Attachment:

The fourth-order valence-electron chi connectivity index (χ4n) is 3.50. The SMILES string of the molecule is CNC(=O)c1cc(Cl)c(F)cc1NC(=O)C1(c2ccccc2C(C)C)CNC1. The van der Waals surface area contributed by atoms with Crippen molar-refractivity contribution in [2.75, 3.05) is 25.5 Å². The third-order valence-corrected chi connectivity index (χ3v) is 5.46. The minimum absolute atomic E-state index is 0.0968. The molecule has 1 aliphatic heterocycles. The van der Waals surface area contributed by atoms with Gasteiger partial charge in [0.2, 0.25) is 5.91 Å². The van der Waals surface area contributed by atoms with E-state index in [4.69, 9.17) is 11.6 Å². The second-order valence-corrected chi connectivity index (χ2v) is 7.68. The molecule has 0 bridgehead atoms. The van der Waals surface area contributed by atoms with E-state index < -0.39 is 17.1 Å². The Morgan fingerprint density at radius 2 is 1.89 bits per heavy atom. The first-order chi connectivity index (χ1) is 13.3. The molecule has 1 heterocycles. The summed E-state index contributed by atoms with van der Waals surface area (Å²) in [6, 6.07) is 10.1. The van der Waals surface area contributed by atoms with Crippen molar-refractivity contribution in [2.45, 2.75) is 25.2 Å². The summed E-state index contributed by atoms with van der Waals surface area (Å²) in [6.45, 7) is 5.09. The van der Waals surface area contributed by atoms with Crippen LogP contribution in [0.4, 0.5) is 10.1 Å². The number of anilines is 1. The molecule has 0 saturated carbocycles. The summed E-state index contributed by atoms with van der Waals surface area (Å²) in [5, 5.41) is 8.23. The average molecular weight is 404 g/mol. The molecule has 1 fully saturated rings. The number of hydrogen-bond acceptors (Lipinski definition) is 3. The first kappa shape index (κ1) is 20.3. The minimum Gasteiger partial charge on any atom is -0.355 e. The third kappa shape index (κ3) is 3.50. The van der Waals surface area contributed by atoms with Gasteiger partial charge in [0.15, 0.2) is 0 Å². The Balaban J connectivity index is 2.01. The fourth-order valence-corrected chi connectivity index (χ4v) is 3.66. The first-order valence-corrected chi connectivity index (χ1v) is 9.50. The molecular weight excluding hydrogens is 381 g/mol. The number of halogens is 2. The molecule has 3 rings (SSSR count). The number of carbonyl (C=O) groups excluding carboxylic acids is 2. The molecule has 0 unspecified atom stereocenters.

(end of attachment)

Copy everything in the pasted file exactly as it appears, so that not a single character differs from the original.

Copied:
The fourth-order valence-electron chi connectivity index (χ4n) is 3.50. The SMILES string of the molecule is CNC(=O)c1cc(Cl)c(F)cc1NC(=O)C1(c2ccccc2C(C)C)CNC1. The van der Waals surface area contributed by atoms with Crippen molar-refractivity contribution in [2.75, 3.05) is 25.5 Å². The third-order valence-corrected chi connectivity index (χ3v) is 5.46. The minimum absolute atomic E-state index is 0.0968. The molecule has 1 aliphatic heterocycles. The van der Waals surface area contributed by atoms with Gasteiger partial charge in [0.2, 0.25) is 5.91 Å². The van der Waals surface area contributed by atoms with E-state index in [4.69, 9.17) is 11.6 Å². The second-order valence-corrected chi connectivity index (χ2v) is 7.68. The molecule has 0 bridgehead atoms. The van der Waals surface area contributed by atoms with E-state index < -0.39 is 17.1 Å². The Morgan fingerprint density at radius 2 is 1.89 bits per heavy atom. The first-order chi connectivity index (χ1) is 13.3. The molecule has 1 heterocycles. The summed E-state index contributed by atoms with van der Waals surface area (Å²) in [6, 6.07) is 10.1. The van der Waals surface area contributed by atoms with Crippen molar-refractivity contribution in [2.45, 2.75) is 25.2 Å². The summed E-state index contributed by atoms with van der Waals surface area (Å²) in [6.45, 7) is 5.09. The van der Waals surface area contributed by atoms with Crippen LogP contribution in [0.4, 0.5) is 10.1 Å². The number of anilines is 1. The molecule has 0 saturated carbocycles. The summed E-state index contributed by atoms with van der Waals surface area (Å²) in [5, 5.41) is 8.23. The average molecular weight is 404 g/mol. The molecule has 1 fully saturated rings. The number of hydrogen-bond acceptors (Lipinski definition) is 3. The first kappa shape index (κ1) is 20.3. The minimum Gasteiger partial charge on any atom is -0.355 e. The third kappa shape index (κ3) is 3.50. The van der Waals surface area contributed by atoms with Gasteiger partial charge in [0.15, 0.2) is 0 Å². The Balaban J connectivity index is 2.01. The fourth-order valence-corrected chi connectivity index (χ4v) is 3.66. The first-order valence-corrected chi connectivity index (χ1v) is 9.50. The molecular weight excluding hydrogens is 381 g/mol. The number of halogens is 2. The molecule has 3 rings (SSSR count). The number of carbonyl (C=O) groups excluding carboxylic acids is 2. The molecule has 0 unspecified atom stereocenters.